Soon after watching I was requesting the book from my library- which seemed a more Zero Waste thing to do. And it saved me 20 bucks too. Which I transferred to my mortgage. Which would make Sugar Mamma proud.
Anita Vandyke is an interesting woman. She initially trained in Aeronautical Engineering, and is now a medical student. Clearly no slouch in the brains department. In the Introduction Anita describes her "aha moment", an "Is this all there is?", "Is this who I will become?" existential crisis sitting in a meeting in her mid 20s. So she quit her high paying job, and her initial motivator for change was financial when she was no longer working, and then became broader to encompass the environment, and life more generally. Anita doesn't want us to waste our time, our money, or our future.
Plastic is Mother Nature's non-renewable resource, and time is ours.Anita lays out a 30 day programme for change, with four key steps- think, do, reflect and review. Apparently we can aim to reduce our waste by 80% over 30 days. That's a big call.
Living a zero waste life is not only actually really easy, it is also completely necessary.It's always frightening to see statements like this one:
Every piece of plastic created since the 1950s still exists.Yes, all the little plastic toys I played with as a kid, the straws I used (well they were paper initially), every tub of yoghurt I have ever bought- it's all still out there somewhere. I just don't know where. In landfill? In the Great Pacific Garbage Patch?
A lot of this stuff I knew already. I've had environmental leanings since I was a teenager. I have already made some changes over the past few years. I was a great fan of both series of The War on Waste over the past few years, and have taken up soft plastic recycling as a hobby. But I can do more. We all need to do more.
I was already most of the way to making a Zero Waste Kit to have in my handbag. I've been taking my own (reusable) cutlery to work for years. I've been refusing plastic bags for at least 5-10 years. I reuse drink bottles. I try really hard to remember to refuse straws. I'll formalise things though, and make an actual kit as Anita suggests. I did just buy myself a pretty pink, sparkly water bottle. It sparks joy every time I look at it... oh wait, that's another book altogether.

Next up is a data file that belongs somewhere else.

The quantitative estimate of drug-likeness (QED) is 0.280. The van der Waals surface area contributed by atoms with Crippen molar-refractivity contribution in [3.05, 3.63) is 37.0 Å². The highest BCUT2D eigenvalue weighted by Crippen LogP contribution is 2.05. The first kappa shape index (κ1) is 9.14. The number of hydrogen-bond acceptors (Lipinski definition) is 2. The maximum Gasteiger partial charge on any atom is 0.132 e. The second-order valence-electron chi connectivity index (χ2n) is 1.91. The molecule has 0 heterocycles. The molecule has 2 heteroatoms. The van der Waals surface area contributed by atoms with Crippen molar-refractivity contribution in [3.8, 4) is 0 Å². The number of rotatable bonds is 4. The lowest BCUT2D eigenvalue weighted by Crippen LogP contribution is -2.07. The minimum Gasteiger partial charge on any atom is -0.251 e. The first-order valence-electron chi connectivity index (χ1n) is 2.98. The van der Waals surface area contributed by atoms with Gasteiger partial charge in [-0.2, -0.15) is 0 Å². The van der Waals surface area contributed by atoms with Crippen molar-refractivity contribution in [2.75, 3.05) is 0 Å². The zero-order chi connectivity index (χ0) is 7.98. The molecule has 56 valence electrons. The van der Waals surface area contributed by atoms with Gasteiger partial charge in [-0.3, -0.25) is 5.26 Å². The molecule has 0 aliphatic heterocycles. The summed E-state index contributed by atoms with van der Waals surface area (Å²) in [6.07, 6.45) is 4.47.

|I took my kit to Thailand last week,|
it was great, very handy
A lot of the content overlaps with other reads I've done recently. Decluttering. Minimalism. Gratitude. Food waste. Environment. Politics. Philosophy. Mindful consumption.
It was a Sunday afternoon, I had just come home with a bag full of clothes after spending a few hours at the local shopping centre. I was sipping my takeaway iced chocolate while checking my Instagram and Facebook feeds. After an hour of mindless scrolling, I sat down for an evening of TV, watching housewives yell at each other. This was a regular Sunday for me. Looking back now, all I can think about are the hours I lost in wasteful consumption- blindly shopping for more stuff, consuming empty calories and indulging in the vortex of social media and televised trash.Reading A Zero Waste Life has given me the impetus and the wherewithal to try some things I'd been meaning to do for ages. I'm now using a shampoo bar, and a conditioning bar on my hair- and I really like them. I'm going to buy a shampoo bar for the dog next time too.
I'm keen to try some of Anita's recipes for DIY products- both beauty products and cleaning products for the house. I'm not ready for baking soda toothpaste, but would happily try a Sugar Scrub or an All Purpose Cleaner. I'm impressed that Anita freely shares these recipes online- on her blog, or instagram. These really are changes we can all make. A Zero Waste Life is a great place to start.